‘He even FaceTimed me from the neo-natal intensive care. All I wanted to was to see them visually in front of me but I couldn’t.
‘I didn’t believe anyone they were real until I could see them myself. They’re my babies I gave birth to, I just needed to see them. I was so upset.’
Ms Miller was then wheeled to her babies’ rooms but unfortunately, her stretcher didn’t fit through the doors.
‘I couldn’t stand or move by myself because I had a full hysterectomy. So they had to wheel me over,’ she said.
‘But I was stuck in the corridor because my stretcher didn’t fit through the doors. I was so far away, I couldn’t see any babies in the room.’
And on day five, she was finally allowed to touch her babies after she was placed in a wheelchair.
‘They looked extremely weak and fragile so it was shocking to me,’ she said.
‘Even though I had prior warning of how small they were, I was just shocked when I saw how skinny and little they were.
‘The twins were in separate rooms because of their separate needs. When I saw my son first, he was the size of my hand. It was shocking and upsetting.’
At six weeks, she was allowed to give her twins a ‘double cuddle’.
‘I had to wait until until they were in special care before I could hold them,’ she said.
Reminiscing the moment she held them both against her chest at the same time, Ms Miller said: ‘It was beautiful… magical a billion times.’
The twins were finally allowed to go home after staying in hospital for 11-and-a-half weeks.
‘The hardest part was the hospital visits,’ Ms Miller said.
‘We were going into a routine. Tyson was in and out of hospital because he needed surgery and lots of therapy. Chanel has chronic lung disease and hip dysplasia.’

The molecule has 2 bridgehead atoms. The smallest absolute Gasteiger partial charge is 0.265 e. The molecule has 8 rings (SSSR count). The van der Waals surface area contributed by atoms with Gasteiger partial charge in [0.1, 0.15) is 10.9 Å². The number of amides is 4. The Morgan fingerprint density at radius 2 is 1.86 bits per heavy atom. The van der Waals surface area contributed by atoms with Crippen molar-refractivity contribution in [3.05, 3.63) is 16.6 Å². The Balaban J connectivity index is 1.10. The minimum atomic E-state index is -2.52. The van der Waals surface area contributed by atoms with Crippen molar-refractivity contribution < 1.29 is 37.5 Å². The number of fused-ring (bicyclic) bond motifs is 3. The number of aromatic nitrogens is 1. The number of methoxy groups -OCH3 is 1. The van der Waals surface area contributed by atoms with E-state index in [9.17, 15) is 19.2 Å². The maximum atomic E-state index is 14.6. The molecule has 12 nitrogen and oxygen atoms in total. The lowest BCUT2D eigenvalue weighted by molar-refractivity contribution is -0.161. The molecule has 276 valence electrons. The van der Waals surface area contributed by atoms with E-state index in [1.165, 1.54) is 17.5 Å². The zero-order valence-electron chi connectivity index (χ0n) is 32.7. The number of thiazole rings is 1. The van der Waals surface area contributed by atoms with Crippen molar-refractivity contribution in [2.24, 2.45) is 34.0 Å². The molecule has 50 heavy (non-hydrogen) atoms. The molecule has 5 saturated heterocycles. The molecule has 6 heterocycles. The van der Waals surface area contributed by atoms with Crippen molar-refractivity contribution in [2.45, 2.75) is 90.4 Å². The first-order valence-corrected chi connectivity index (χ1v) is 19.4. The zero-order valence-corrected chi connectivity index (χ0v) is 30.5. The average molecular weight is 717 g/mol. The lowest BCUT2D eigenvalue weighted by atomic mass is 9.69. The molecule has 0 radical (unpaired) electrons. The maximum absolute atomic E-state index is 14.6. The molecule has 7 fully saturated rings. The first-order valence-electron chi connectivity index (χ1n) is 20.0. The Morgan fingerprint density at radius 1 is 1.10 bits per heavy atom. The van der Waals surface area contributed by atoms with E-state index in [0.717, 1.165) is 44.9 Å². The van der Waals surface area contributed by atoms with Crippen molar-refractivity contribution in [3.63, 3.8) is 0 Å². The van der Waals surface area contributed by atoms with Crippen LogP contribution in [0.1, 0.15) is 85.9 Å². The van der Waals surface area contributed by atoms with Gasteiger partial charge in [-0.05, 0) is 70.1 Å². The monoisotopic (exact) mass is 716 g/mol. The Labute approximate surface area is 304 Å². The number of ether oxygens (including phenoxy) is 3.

But against all odds, the siblings have proved they are little fighters after celebrating their second birthday in June.
‘The twins are good now,’ she said.
‘They don’t have any more surgeries in the future. Tyson had his last one last year but he still needs therapy.
‘There were major complications but they are very close now. I don’t have family here so I have to do everything with them together.’
Ms Miller, who is the president of the Australian Multiple Birth Association, said she wanted fellow mothers to reach out to her for support.
‘No one reached out to me [at the time] so I want to make sure if people need to talk or seek help, they can speak to me,’ she said.
‘You learn how precious life is so I wanted to give something back.’
By sharing her story, she wanted others to draw hope from her experience.
‘I want people to know that they shouldn’t jump to conclusions during pregnancy,’ Ms Miller, who has since made a miraculous recovery, said.
‘When I was told the worst thing from the get-go at 18 weeks, I never prepared myself for the worst. I just ignored it and took every day as it comes.
‘I’m not saying doctors are wrong but they just want to give you a worst case scenario just in case.
‘There are so many stories of people who passed away at birth but I just wanted to share mine to show there is a happy ending.’